Let's get on with the noodles. I guess, this is one of the fastest and easiest home made pasta in the world. We have a special utensil you can see in the photo with the yellow top, but you may use anything to make them that is heat resistant and has holes the dough can go through. Or, you can actually scoop the dough into the boiling water it with a teaspoon.

Bring water to boil in a large saucepan, add 1 tablespoon of salt into the water.

Mix the eggs, flour, salt and water, and let the dough flow through the noodle-maker straight away into the boiling water. Don't let the dough stand, it can get stiff. Wait till the noodles come up to the surface, then pour it through a sieve.Put the noodles into a clean bowl add the sunflower oil and mix (it will stop the noodles from sticking together).

Step 7:

Reheat the meat before serving by putting the bits back into the hot stew.

Serve your chicken stew accompanied by pickled cucumber and sour cream on top. Enjoy!

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    9 Discussions


    4 weeks ago

    This looks so good. My mom taught me how to make Chicken Paprikash, which looks similar to this dish. Yum!

    2 replies

    Reply 4 weeks ago

    Hi, it’s not just similar but actually the same thing :-) , we call it paprikas or pörkölt in Hungarian. Some people leave the chicken parts in larger pieces, like the leg split into two, and the meat left on the bone, that may be the reason for giving the impression to be only similar.


    Reply 27 days ago

    Awww....ok! My dad had Hungarian and Russian roots, so this along with goulash and stuffed cabbage/peppers was some of his favourites, as well as potato pancakes, borscht, stroganoff and halushkie on his Russian side. :)


    6 months ago on Step 7

    oh my goodness! tell me more about this crazy noodle sieve! it seems perfect for gnocchi.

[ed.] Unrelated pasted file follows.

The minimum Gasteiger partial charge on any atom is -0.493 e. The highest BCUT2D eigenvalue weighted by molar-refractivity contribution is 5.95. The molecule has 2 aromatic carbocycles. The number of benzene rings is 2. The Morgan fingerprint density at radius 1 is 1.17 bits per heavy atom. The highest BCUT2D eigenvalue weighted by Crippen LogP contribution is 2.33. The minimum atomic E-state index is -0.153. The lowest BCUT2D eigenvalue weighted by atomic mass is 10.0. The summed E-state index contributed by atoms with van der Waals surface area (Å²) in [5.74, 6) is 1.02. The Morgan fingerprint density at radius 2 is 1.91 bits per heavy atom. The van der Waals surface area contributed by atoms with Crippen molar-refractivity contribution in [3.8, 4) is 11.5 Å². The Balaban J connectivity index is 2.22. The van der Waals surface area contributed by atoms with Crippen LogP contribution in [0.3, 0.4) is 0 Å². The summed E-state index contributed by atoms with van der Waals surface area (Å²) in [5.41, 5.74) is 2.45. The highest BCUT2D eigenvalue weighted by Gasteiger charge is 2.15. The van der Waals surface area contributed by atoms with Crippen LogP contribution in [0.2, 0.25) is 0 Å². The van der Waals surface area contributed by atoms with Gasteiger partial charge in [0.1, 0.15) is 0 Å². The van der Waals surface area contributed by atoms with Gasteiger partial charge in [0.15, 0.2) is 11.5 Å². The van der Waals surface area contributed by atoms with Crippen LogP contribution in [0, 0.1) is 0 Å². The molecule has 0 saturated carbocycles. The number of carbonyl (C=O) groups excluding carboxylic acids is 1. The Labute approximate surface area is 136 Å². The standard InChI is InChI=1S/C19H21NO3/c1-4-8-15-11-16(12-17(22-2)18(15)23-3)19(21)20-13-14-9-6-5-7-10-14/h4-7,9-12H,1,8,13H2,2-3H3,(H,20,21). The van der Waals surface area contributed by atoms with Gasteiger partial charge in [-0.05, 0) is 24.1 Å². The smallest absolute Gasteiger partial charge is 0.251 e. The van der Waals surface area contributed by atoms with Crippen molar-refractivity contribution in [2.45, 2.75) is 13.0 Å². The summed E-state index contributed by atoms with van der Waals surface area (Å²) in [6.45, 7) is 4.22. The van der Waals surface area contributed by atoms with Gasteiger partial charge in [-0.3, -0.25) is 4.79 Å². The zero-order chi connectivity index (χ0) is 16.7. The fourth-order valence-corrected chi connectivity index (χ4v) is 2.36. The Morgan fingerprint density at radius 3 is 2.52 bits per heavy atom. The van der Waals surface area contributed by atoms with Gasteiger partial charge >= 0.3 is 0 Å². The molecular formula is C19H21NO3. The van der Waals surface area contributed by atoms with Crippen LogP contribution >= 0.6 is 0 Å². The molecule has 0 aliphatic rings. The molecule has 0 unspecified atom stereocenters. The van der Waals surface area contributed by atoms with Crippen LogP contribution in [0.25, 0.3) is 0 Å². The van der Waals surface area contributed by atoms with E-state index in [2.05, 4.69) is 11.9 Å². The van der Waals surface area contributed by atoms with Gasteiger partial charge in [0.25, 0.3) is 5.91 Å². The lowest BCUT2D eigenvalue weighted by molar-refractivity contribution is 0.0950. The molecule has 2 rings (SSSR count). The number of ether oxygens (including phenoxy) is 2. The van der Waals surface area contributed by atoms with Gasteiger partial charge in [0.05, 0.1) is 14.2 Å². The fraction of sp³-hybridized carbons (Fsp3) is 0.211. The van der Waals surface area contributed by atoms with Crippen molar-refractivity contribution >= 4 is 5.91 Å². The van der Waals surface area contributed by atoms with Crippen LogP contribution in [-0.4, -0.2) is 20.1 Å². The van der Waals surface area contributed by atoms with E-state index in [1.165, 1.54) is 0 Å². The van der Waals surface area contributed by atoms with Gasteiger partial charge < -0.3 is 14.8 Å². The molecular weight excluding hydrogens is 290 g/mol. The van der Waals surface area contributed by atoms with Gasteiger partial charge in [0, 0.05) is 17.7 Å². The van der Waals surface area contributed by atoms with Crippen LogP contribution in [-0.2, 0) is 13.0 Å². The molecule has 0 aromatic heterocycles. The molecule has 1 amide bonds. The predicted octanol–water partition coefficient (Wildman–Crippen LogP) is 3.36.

1 reply

    Reply 6 months ago

    first of all what a great idea to call it noodle sieve :-) Iwas in trouble finding the right explanatory word for "nokedli szaggató". Having read your comment, I did a little search on the internet and found out that for example Tupperware that is an international company is selling it here,maybe it is also available in other parts of the world. In Hungary it is a basic thing, you can buy it more or less everywhere. Nevertheless, I am not sure that it would be suitable to make gnocchi. These noodles are about 1/6 of the size of the classic gnocchi and the dough itself is a lot softer. You can't knead it the way you do when making gnocchi.
    Still, why not give it a try? Best regards, Éva


    6 months ago

    Very good explanations and good pictures. I will try this for sure!
    I made some noodles very similar, they comes from Alsace (a French place) their name is Spätzle ( and use a wood planck to throw them in the water.

    1 reply

    Reply 6 months ago

    Thanks. Spatzl is also known in Austria, served with cheese in the "hütte" by the skislopes :-)


    6 months ago

    This looks absolutely delicious! My gram used to make something like this. :D

    1 reply

    Reply 6 months ago

    Thank you! This contest brings back so many childhood memories :-)